If you haven’t appreciated Brady’s greatness because of the assumption he will play forever, the G.O.A.T’s 40-day mini-retirement should be a wake-up call. Brady’s return was followed by Arians’ sudden retirement — handing head-coach duties to deputy Todd Bowles and igniting speculation Brady forced out the critical Arians.
Now that it’s clear any season can be Brady’s last, is he hunting for a John Elway- and Peyton Manning-like retirement on top with one more Super Bowl ring? Can Brady make Bowles — who went 26-40 and managed conservatively as Jets head coach — look like a genius? Or will this pairing flop and make Brady regret not knowing a good thing when he had it?
Setting aside the Browns’ uncertainty and Panthers’ competition, the Colts (Matt Ryan), Broncos (Russell Wilson), Commanders (Carson Wentz), Falcons (Marcus Mariota) and Seahawks (TBD) have new veteran starting quarterbacks.
Wilson’s arrival created both Super Bowl aspirations and the all-time best quarterback division. Wilson, the Chiefs’ Patrick Mahomes, the Raiders’ Derek Carr and the Chargers’ Justin Herbert represent the AFC West with 17 Pro Bowl selections in 25 combined seasons.
Ryan and Wentz are at the helm of playoff-caliber teams. Second chances for Mariota and either Drew Lock or Geno Smith in Seattle.
ARROW POINTING UP IN NEW YORK?
As Yankees and Mets fans dream of a Subway Series, Giants and Jets fans dream of .500 records because their teams are tied for the NFL’s worst record (22-59) over the past five seasons.
The Jets’ playoff drought (since 2010) is five years longer than any other team’s. The Giants have one winning season since 2013.
But the Jets kept their coaching staff and quarterback intact, then loaded up in free agency and with three first-round draft picks to signal the end of a long rebuild.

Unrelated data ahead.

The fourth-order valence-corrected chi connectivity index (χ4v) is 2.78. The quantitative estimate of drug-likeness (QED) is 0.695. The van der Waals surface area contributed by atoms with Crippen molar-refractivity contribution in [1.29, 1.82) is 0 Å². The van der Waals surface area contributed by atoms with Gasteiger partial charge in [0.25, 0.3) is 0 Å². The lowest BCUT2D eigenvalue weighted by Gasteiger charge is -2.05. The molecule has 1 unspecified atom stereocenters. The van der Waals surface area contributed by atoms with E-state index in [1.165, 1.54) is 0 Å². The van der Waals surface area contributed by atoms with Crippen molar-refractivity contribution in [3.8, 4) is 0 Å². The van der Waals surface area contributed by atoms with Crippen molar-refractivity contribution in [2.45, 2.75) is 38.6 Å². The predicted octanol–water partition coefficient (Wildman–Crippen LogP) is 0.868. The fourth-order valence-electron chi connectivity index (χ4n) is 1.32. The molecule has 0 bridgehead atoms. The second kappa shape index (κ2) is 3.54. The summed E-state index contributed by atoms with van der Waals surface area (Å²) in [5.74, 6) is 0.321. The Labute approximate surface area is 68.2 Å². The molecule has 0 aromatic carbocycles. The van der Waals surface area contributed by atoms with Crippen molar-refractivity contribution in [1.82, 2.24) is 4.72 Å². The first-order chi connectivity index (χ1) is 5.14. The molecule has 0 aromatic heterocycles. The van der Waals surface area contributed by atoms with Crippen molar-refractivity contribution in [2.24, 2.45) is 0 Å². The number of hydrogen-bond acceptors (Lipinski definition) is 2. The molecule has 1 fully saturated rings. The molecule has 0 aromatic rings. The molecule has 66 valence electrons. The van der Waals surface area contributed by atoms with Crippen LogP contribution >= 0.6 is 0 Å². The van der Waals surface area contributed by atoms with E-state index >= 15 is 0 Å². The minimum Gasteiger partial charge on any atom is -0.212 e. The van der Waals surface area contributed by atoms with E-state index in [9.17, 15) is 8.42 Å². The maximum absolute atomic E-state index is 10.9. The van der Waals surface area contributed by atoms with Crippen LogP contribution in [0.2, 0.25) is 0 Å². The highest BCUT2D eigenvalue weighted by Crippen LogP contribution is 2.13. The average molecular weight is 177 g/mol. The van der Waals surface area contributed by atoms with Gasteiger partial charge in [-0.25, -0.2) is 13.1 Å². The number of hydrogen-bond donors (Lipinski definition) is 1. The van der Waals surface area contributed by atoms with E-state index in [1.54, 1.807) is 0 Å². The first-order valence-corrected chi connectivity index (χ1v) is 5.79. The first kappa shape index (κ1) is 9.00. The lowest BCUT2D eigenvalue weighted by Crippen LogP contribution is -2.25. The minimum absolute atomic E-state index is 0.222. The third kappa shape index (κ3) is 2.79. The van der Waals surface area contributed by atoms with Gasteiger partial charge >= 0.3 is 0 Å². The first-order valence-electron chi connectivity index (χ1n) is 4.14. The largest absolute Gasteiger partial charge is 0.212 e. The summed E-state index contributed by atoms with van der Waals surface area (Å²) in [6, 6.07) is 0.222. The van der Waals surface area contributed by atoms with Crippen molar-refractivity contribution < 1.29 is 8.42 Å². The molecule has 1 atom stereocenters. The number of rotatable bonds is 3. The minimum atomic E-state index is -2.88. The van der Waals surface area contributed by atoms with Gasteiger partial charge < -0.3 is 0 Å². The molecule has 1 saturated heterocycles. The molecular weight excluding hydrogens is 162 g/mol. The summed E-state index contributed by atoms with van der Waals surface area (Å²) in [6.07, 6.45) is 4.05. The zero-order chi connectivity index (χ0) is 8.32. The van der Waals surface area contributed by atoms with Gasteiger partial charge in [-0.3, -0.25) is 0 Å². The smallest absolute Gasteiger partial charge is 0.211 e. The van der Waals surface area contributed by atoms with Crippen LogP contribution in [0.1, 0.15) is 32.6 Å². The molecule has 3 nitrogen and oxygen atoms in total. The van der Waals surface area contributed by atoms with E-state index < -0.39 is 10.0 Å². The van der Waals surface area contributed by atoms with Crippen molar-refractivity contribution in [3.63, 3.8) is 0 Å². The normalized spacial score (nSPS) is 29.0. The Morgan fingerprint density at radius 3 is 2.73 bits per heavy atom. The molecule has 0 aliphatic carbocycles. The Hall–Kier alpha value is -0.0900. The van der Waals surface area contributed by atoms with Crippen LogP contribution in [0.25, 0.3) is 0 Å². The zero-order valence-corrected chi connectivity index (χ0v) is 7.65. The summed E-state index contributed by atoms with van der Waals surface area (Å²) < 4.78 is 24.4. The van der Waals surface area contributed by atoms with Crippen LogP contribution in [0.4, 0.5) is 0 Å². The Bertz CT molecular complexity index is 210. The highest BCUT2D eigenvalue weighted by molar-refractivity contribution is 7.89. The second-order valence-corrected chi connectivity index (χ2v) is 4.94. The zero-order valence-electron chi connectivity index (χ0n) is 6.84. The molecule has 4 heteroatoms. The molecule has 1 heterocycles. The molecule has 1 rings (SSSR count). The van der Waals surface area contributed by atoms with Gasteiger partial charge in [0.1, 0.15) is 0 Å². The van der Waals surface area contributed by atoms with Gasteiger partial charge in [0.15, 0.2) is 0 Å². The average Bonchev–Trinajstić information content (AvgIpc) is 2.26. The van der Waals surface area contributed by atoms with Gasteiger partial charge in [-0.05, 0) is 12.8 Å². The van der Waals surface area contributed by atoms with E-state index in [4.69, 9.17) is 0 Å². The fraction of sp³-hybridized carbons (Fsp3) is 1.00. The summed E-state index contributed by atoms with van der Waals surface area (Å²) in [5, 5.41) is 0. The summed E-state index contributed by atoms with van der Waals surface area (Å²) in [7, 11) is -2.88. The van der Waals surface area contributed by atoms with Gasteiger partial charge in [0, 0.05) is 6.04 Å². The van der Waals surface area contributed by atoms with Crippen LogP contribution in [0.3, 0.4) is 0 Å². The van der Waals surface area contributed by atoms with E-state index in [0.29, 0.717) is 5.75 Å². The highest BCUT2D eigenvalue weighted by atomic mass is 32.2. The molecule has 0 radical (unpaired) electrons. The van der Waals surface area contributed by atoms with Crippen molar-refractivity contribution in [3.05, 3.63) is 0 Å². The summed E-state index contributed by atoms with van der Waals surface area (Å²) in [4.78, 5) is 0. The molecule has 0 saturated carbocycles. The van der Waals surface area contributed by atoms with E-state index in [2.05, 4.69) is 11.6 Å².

The Giants did their most thorough housecleaning in four decades, addressed long overdue needs on the offensive line and pass rush with their two top-10 picks, and finally seem to have a plan not held together by tape and gum.
It defies logic a bit. Even with more NFL-ready receivers than ever coming out of college, teams still are trading for then handing out huge extensions to pass-catchers like the Eagles’ A.J. Brown (four years, $100 million), Dolphins’ Tyreek Hill (four years, $120 million) and Raiders’ Davante Adams (five years, $141. million).
The Browns traded for the final three years and $60 million of Amari Cooper’s contract. Hill and Adams are considered the best of that group — and maybe the best two in the NFL. But they were playing with Mahomes and Aaron Rodgers, respectively. Does the quarterback make the receiver or the receiver make the quarterback?
History suggests it’s the former — just look at the career of Odell Beckham Jr., who remains an injured but enticing free agent — unless Hill and Adams are the exceptions who lift their new quarterbacks to another level.
NOW PLAYING FOR THE 49ERS?
After falling one win shy of making a second Super Bowl appearance in three years in January, the 49ers are the NFL’s biggest wild card.
How does the game of chicken between receiver Deebo Samuel and the 49ers end? With an extension? With a trade? With a pulled-back trade request?
Jimmy Garoppolo is out at quarterback, but that brings more doubts. Trey Lance is the quarterback, and the 49ers could take a few steps back or take off like the 2018 Chiefs, depending on Lance’s readiness. One (discouraging) hint as to the organisation’s true feelings on Lance is that Garoppolo wasn’t sent packing at the start of the offseason.
The NFC West could be the first division to ever send all its teams to the playoffs.
The Steelers have gone 18 straight seasons without a losing record, three shy of the Cowboys’ record (1966-85). That time frame also is known as the Ben Roethlisberger Era, when he started 247 of 289 regular-season games.
To keep that streak alive in Roethlisberger’s retirement, the Steelers need the winner of a quarterback competition to thrive — whether that’s rookie Kenny Pickett or Mitch Trubisky, whose numbers with the Bears are better than he gets credit for.
The hard part? The AFC North is a where teams are pulled to the middle and any could finish first and any could finish last, maybe with only two wins separating top to bottom for the second straight year.
One year ago, Trevor Lawrence was the can’t-miss rookie quarterback. Then came the total dysfunction of the Urban Meyer era, which left Lawrence poorly developed.The hiring of Doug Pederson to replace Meyer as head coach and a $300-plus million free-agent spending spree changed the narrative. How quickly can the Jaguars surge up the AFC South if Lawrence is the real deal? Another No. 1 overall draft pick — potential-over-production defensive lineman Travon Walker — begins his rookie season, too.
This article first appeared on The New York Postand was reproduced with permission.